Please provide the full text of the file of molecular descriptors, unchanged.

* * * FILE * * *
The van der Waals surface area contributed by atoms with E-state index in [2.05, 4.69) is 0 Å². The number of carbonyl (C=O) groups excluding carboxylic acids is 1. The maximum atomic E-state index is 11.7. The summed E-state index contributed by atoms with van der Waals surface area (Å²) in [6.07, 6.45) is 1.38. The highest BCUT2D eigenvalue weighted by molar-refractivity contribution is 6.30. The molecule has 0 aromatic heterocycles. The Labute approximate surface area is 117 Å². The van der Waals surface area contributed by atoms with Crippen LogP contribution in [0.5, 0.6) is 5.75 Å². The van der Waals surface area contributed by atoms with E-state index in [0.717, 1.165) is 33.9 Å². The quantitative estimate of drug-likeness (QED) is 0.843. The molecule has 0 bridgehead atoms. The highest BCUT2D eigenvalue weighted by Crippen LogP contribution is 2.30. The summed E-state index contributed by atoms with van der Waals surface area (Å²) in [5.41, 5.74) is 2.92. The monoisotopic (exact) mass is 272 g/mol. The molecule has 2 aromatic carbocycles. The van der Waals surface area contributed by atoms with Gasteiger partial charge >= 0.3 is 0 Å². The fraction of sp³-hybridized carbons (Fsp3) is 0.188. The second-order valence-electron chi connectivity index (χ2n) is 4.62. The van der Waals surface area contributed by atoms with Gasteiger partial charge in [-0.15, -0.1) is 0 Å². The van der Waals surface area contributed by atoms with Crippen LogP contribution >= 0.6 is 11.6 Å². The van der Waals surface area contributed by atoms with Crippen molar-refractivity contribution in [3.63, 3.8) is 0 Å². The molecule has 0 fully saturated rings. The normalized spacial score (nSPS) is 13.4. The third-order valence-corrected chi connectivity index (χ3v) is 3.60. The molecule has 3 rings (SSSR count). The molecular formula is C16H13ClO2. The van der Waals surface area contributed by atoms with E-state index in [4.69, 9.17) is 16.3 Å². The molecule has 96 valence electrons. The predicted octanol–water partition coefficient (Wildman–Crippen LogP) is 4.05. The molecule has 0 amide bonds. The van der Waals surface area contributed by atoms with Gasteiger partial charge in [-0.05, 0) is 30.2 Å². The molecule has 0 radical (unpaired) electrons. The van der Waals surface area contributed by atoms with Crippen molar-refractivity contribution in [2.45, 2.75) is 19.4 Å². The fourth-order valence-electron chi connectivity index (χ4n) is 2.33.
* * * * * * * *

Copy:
The van der Waals surface area contributed by atoms with E-state index in [2.05, 4.69) is 0 Å². The number of carbonyl (C=O) groups excluding carboxylic acids is 1. The maximum atomic E-state index is 11.7. The summed E-state index contributed by atoms with van der Waals surface area (Å²) in [6.07, 6.45) is 1.38. The highest BCUT2D eigenvalue weighted by molar-refractivity contribution is 6.30. The molecule has 0 aromatic heterocycles. The Labute approximate surface area is 117 Å². The van der Waals surface area contributed by atoms with Crippen LogP contribution in [0.5, 0.6) is 5.75 Å². The van der Waals surface area contributed by atoms with E-state index in [0.717, 1.165) is 33.9 Å². The quantitative estimate of drug-likeness (QED) is 0.843. The molecule has 0 bridgehead atoms. The highest BCUT2D eigenvalue weighted by Crippen LogP contribution is 2.30. The summed E-state index contributed by atoms with van der Waals surface area (Å²) in [5.41, 5.74) is 2.92. The monoisotopic (exact) mass is 272 g/mol. The molecule has 2 aromatic carbocycles. The van der Waals surface area contributed by atoms with Gasteiger partial charge >= 0.3 is 0 Å². The fraction of sp³-hybridized carbons (Fsp3) is 0.188. The second-order valence-electron chi connectivity index (χ2n) is 4.62. The van der Waals surface area contributed by atoms with Gasteiger partial charge in [-0.15, -0.1) is 0 Å². The van der Waals surface area contributed by atoms with Crippen LogP contribution >= 0.6 is 11.6 Å². The van der Waals surface area contributed by atoms with Crippen molar-refractivity contribution in [3.63, 3.8) is 0 Å². The molecule has 0 fully saturated rings. The normalized spacial score (nSPS) is 13.4. The third-order valence-corrected chi connectivity index (χ3v) is 3.60. The molecule has 3 rings (SSSR count). The molecular formula is C16H13ClO2. The van der Waals surface area contributed by atoms with E-state index in [4.69, 9.17) is 16.3 Å². The molecule has 96 valence electrons. The predicted octanol–water partition coefficient (Wildman–Crippen LogP) is 4.05. The molecule has 0 amide bonds. The van der Waals surface area contributed by atoms with Gasteiger partial charge in [-0.05, 0) is 30.2 Å². The molecule has 0 radical (unpaired) electrons. The van der Waals surface area contributed by atoms with Crippen molar-refractivity contribution in [2.45, 2.75) is 19.4 Å². The fourth-order valence-electron chi connectivity index (χ4n) is 2.33.